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Syrian forces continue to push rebels in offensive in central Homs

Syrian troops are continuing an offensive aimed at dislodging rebel forces from a key strategic town. This came as the new opposition leader said new weapons from Saudi Arabia could turn the tide in the rebels' favor.

Syrian forces continued to fight rebels in Homs on Monday, and there was at least one report that they had managed to capture a district of the town.

The Associated Press quoted an unnamed government official from Homs province who said troops had seized control of the Khaldiyeh district of the town, but that they were still involved in a mop-up operation.

Though not confirming that government troops had taken control of the district, an opposition activist quoted by the AFP news agency said they appeared to be making headway.

"The ruthless campaign against Homs is continuing for the 10th day in a row. Regime forces have been able to enter parts of Khaldiyeh after heavy shelling and scorched-earth tactics," Abu Bilal al-Homsi said via Skype.

Another activist told the Associated Press that government troops were shelling an area around the well-known 12th-century Khaled Bin El- Walid mosque.

"It's quiet in the morning, and then they go crazy," the activist, who identified himself only as Nedal, told the agency, also using Skype.

Homs, which is located 140 kilometers (85 miles) north of Damascus, is seen as a key city in the battle for the control of Syria, as it is situated at a strategic crossing point that links the capital with army bases near the Mediterranean coast.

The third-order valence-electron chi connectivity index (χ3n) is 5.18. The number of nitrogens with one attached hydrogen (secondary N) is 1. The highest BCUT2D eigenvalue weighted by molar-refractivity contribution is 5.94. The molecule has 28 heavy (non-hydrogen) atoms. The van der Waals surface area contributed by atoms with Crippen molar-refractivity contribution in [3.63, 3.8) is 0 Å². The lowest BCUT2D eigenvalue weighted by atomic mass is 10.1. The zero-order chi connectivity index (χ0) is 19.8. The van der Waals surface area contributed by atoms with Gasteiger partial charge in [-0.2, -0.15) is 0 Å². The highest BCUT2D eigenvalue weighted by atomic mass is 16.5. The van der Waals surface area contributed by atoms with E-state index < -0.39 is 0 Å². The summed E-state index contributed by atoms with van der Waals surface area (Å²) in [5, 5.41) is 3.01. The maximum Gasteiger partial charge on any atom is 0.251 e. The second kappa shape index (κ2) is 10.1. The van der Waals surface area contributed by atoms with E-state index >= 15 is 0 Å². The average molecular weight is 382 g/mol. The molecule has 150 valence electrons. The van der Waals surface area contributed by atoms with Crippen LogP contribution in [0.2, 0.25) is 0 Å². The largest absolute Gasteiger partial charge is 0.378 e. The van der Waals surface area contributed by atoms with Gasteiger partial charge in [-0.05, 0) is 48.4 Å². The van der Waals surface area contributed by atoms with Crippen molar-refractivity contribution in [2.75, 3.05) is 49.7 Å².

The United Nations announced last week that at least 2,500 people have been trapped by the fighting around Homs.

Advanced weapons for the rebels

Meanwhile, the new head of the opposition Syrian National Coalition has said that he expects advance weapons to be in rebel hands soon.

Ahmad Jarba, who has decribed the rebels' military capability as weak, told the Reuters news agency that he planned to use his close links with Saudi Arabia to obtain not only weapons but other forms of aid as well.

"My priority (is) to secure two-tier support for the Syrian people: military and humanitarian. We are working on getting advanced and medium-range weapons to the Free Syrian army and the liberated areas," said Jarba, who was elected as the new president of the coalition during a meeting in Istanbul on Saturday.

"I give myself one month to achieve what I am intent to do," Jarba added.

According to UN estimates, more than 93,000 people have been killed in Syria since early 2011, when the uprising began with peaceful protests to demand political reforms.

pfd/mkg (AP, AFP, Reuters)